However, for some odd reason every time you raise yourself out of bed with the aim of winning over your fear, somehow you get more anxious about it. Being faced with an audience is guaranteed to make anyone feel anxious, but you don’t have to let your fear stop you from doing what you love.
For many people public speaking is a major challenge that creates anxiety and even panic attacks, making it one of the most common phobias in the world.
Even top politicians are not immune to being afraid of standing up in front of others. Barack Obama himself has admitted his fears about giving speeches, while Margaret Thatcher suffered severe stage fright for many years before she managed to deal with her anxieties.
However, it’s important to note that very few people speak to audiences on a regular basis without feeling at least a little nervous beforehand.
Before you can get rid of your fears of public speaking, you need to know what’s causing them. You may be surprised to learn that even professional speakers experience fear before they speak, and it seems like the more people fear public speaking, the less likely they are to overcome it.
The most common fears of public speaking include:
- Speaking too fast or quietly
- Forgetting your words
- Being caught unprepared for questions
- Being judged by others – Not being interesting enough and entertaining enough for other people to listen to what you have to say.
However, the best way to overthrow these fears is just as we would overthrow a country – by knowing your enemy first hand. So how do we go about doing that? By learning about our audience!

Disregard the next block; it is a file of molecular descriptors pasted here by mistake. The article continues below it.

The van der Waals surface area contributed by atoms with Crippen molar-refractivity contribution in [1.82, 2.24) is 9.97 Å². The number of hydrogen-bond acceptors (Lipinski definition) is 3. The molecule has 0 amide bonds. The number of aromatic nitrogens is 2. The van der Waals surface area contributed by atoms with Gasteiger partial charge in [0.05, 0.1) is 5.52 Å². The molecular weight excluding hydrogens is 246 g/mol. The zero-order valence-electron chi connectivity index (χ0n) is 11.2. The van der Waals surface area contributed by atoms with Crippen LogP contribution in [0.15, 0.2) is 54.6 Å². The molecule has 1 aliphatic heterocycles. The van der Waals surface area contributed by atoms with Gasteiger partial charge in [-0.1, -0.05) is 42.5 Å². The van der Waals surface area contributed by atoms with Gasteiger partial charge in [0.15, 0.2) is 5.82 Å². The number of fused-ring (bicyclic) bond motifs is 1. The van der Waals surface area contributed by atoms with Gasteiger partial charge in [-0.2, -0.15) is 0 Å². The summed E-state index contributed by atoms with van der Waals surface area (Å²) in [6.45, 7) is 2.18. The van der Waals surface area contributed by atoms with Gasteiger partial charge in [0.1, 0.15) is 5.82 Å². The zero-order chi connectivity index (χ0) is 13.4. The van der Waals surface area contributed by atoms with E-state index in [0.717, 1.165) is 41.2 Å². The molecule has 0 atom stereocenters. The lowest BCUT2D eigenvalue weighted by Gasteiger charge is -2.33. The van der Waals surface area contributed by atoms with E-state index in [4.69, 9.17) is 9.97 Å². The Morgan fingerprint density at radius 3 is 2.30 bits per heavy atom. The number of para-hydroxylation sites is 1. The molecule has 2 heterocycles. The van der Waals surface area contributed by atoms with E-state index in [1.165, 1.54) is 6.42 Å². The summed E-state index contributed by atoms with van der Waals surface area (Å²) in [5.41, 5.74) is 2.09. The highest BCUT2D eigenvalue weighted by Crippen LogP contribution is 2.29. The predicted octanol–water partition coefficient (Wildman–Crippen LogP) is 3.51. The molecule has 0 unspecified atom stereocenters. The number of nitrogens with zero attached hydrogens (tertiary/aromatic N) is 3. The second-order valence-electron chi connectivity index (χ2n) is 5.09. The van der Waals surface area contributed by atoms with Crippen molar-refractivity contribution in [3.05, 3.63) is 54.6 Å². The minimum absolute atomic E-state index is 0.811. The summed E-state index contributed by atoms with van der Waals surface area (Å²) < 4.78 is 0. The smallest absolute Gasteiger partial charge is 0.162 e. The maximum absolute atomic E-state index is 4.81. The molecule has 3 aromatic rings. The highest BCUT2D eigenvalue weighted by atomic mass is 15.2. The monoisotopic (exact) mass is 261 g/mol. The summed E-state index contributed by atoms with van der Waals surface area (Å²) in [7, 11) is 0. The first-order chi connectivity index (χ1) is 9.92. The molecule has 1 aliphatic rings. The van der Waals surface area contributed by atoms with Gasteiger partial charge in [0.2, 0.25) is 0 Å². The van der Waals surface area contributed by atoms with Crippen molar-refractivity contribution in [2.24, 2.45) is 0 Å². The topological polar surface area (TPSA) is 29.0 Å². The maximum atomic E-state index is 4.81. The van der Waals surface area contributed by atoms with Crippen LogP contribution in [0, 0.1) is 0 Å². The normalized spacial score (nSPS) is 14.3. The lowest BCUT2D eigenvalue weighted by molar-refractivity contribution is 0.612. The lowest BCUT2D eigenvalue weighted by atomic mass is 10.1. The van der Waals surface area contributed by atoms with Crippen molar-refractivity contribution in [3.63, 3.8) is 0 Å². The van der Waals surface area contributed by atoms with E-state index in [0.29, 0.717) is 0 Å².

When we believe that our audience is not fully engaged or that comments will be made about us after we have finished speaking then this can increase our fears.
Being able to predict how an audience will react is not possible and so it’s suggested that speakers try and adopt a ‘beginner’s mind’ – focusing on what they themselves want to say and how the audience may respond rather than letting their thoughts wander towards other unhelpful places, such as what everyone else thinks of us.
Another way you can challenge your fear of public speaking is by trying out different types of speaking opportunities such as: – Volunteering as a speaker at school (even if it means giving a one-minute presentation) – Taking up Toastmasters which offers a fun and supportive environment for those wanting to work on their public speaking skills – Joining a public speaking club at college, university or local library
No matter how nervous you feel or how many mistakes you make, remember that the audience is not there to judge you. In fact, most audiences will appreciate you for facing your fears and daring to speak in front of them.
Public speaking should be about sharing stories that inspire people and helping others overcome their fears as well!
It’s important to remember that your fear of public speaking does not come from within yourself but rather through what you have learned throughout life – whether consciously or unconsciously – from other people.
This means that it is possible for everyone who feels fearful about standing up in front of an audience to improve their skills and become confident speakers over time as long as they are willing to face their fears.
For those who find it difficult to conquer these fears, then online courses or coaching can be helpful in overcoming the fear of public speaking. However, like anything else, it does take time and effort for this ‘fear’ to subside.